WEBB, RONALD JOHN
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Name: Ronald John Webb
Rank/Branch: O3/United States Air Force
Unit: 390th TFS
Date of Birth: 29 August 1937
Home City of Record: Trenton NJ
Date of Loss: 11 June 1967
Country of Loss: North Vietnam
Loss Coordinates: 212600 North  1061800 East
Status (in 1973): Returnee
Category:
Aircraft/Vehicle/Ground: F4C
Missions: 44
Other Personnel in Incident: Hervey Stockman, returnee
Source: Compiled by P.O.W. NETWORK from one or more of the following: raw
data from U.S. Government agency sources, correspondence with POW/MIA
families, published sources, interviews. Updated 2000.
REMARKS: 730304 RELEASED BY DRV
================================
SOURCE: WE CAME HOME  copyright 1977
Captain and Mrs. Frederic A Wyatt (USNR Ret), Barbara Powers Wyatt, Editor
P.O.W. Publications, 10250 Moorpark St., Toluca Lake, CA 91602
Text is reproduced as found in the original publication (including date and
spelling errors).
RONALD J. WEBB
Major - United States Air Force
Shot Down: June 11, 1967
Released: March 4, 1973
I was born in Trenton, New Jersey on August 29, 1937. As a youngster I
traveled all over the United States. I finished High School in Gary,
Indiana-Class of 1955. My interests include music (I play a violin), all
sports (I was a life guard), traveling, history, and flying-to name a few.
I graduated from Indiana University with a BS in Education and I have a
major in Language Arts (High School English teacher), and a minor in
History. I entered the Air Force in March 1960, being commissioned through
ROTC. I served as a Navigator (KB-50 Tanker) until 1965 when I went on lo
Pilot Training. From there I moved on to F4C training in 1966 and to Da Nang
AB, South Vietnam.
My only daughter, Stephanie Marie, was born December 1964 in El Paso, Texas.
I was  captured on June 11, 1967. For the first three years I was  held at
Camp 4, "The Plantation," in Hanoi.  In June  1970 I was moved to "Little
Vegas" section of the main prison Hoa Lo In December 1970 I was moved to the
section known as "Camp Unity," where I remained (with a short excursion out to
"Skid Row" and back to "Heartbreak") until my release 4 March 1973.
While in Hanoi  I learned a lot about life and about myself I learned a
greater appreciation of our wonderful United States of America I learned a lot
about faith in God, country and family While in I Hanoi,  I met some of the
greatest men I could ever hope to meet Americans of whom their country can he
so proud But they are no different than the millions of fine Americans back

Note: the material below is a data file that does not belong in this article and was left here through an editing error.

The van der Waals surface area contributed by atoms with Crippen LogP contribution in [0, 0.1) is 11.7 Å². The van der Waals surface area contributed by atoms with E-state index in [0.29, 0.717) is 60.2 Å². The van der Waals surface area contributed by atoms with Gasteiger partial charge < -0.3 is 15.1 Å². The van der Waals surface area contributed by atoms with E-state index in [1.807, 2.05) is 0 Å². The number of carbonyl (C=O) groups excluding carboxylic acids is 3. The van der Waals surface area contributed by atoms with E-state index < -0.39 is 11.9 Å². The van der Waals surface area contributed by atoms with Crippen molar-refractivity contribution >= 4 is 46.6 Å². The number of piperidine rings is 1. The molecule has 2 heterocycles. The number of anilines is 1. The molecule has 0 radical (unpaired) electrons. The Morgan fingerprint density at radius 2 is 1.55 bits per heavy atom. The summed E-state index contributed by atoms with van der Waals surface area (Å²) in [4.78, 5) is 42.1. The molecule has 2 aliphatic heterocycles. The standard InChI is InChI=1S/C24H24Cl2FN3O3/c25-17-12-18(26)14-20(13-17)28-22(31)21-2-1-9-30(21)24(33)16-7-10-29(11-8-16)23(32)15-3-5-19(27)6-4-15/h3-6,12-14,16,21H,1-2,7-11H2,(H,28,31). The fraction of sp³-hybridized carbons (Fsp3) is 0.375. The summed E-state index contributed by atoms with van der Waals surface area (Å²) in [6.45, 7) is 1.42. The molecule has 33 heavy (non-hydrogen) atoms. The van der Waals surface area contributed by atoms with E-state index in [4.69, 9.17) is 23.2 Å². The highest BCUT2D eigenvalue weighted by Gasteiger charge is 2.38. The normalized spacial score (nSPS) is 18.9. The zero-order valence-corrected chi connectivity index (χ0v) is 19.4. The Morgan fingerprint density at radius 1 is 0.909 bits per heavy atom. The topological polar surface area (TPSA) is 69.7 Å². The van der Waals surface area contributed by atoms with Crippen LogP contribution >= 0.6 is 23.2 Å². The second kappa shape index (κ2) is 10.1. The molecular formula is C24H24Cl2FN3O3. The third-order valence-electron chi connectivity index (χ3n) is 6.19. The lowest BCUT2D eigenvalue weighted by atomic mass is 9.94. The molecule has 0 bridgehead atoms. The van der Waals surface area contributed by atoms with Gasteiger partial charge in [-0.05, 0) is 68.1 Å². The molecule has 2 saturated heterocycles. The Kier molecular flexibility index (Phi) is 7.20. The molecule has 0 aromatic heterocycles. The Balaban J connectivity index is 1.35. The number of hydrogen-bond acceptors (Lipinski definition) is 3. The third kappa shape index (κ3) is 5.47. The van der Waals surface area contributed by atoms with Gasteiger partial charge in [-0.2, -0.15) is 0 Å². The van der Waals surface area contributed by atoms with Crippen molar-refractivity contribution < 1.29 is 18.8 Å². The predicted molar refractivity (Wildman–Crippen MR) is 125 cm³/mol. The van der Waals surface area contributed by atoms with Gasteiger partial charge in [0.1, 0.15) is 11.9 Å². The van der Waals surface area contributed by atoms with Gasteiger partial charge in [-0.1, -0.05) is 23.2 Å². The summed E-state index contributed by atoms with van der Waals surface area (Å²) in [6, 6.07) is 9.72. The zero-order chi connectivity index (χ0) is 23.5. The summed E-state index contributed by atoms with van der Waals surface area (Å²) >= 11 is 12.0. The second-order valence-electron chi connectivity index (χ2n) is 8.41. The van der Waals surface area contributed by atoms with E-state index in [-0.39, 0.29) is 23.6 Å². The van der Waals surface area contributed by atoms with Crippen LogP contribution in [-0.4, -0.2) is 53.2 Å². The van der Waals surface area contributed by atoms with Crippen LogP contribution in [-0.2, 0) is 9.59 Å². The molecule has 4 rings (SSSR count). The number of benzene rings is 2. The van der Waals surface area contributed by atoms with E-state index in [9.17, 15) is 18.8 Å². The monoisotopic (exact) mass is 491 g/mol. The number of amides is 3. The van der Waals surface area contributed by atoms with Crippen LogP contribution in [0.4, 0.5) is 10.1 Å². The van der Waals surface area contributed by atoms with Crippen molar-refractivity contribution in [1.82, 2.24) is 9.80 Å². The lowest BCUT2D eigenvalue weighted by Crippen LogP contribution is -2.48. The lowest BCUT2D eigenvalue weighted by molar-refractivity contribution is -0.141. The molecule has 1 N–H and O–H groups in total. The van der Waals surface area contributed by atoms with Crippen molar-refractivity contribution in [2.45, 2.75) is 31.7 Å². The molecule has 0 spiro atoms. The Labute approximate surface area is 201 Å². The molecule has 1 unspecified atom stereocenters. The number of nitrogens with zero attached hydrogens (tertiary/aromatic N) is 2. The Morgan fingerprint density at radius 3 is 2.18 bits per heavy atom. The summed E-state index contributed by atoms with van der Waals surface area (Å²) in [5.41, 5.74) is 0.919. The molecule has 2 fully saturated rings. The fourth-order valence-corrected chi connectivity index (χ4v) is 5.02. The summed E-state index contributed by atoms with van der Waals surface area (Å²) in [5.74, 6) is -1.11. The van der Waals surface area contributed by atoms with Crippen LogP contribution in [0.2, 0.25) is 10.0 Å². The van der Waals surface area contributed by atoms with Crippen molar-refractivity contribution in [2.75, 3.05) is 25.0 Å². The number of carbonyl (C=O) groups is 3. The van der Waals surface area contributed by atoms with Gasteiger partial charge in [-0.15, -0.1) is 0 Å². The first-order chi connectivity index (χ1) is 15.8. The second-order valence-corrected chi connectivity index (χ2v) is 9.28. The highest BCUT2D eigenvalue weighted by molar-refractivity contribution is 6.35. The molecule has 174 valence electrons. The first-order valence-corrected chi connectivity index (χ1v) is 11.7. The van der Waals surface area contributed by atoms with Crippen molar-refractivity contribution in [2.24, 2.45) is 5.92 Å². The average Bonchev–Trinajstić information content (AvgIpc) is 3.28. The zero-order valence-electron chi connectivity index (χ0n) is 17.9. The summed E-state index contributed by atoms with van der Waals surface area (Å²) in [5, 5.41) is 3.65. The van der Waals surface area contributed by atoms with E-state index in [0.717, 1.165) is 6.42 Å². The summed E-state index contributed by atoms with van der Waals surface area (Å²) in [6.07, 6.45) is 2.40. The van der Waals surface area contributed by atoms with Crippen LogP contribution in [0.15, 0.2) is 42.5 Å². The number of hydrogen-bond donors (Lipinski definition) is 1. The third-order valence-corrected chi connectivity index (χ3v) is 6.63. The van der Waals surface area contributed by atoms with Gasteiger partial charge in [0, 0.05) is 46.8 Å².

home who never forgot us, never lost faith in us, and who supported us through
their loyalty, patriotism, and support of our great  President
The Vietnam struggle and involvement on the part of the United States  has
been a long, difficult and distasteful one Unfortunately thousands of
outstanding Americans gave their lives - while others are still missing, and
so many  others served their tours over there with proper loyalty, patriotism,
and  honor of American citizenship I deeply regret that our great  nation
suffered so much internal dissension during this conflict, but I do feel we,
as a nation, learned great lessons and achieved much of what we intended.
While in Hanoi I learned a lot about Communism and what a dedicatedly evil
menace it is in our world today.  I understand most profoundly now that this
menace must be fought, controlled, and deteriorated throughout the world
Complacency will not be a safeguard against Communist ideology for it never
rests Maintaining our genuine and true American principles of freedom and
democracy is our strongest combatant-against this very real threat.
Finally, I can't begin to explain how grand it feels to be back - to have
gained a second chance at life. This freedom that we at long last were given
again, was  afforded us through the diligent efforts of so many: from our
faithful families, bracelet wearers, Americans who prayed, wrote letters,
supported the Administration, etc, right on up to our military diplomatic
leaders to Dr. Kissinger, Mr. Rogers, and President Nixon.
It's wonderful to be an American!
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Ronald Webb retired from the United States Air Force as a Colonel. He and
his wife Margie reside in Florida. He has served as an official with the FAA
during the Bush Admistration.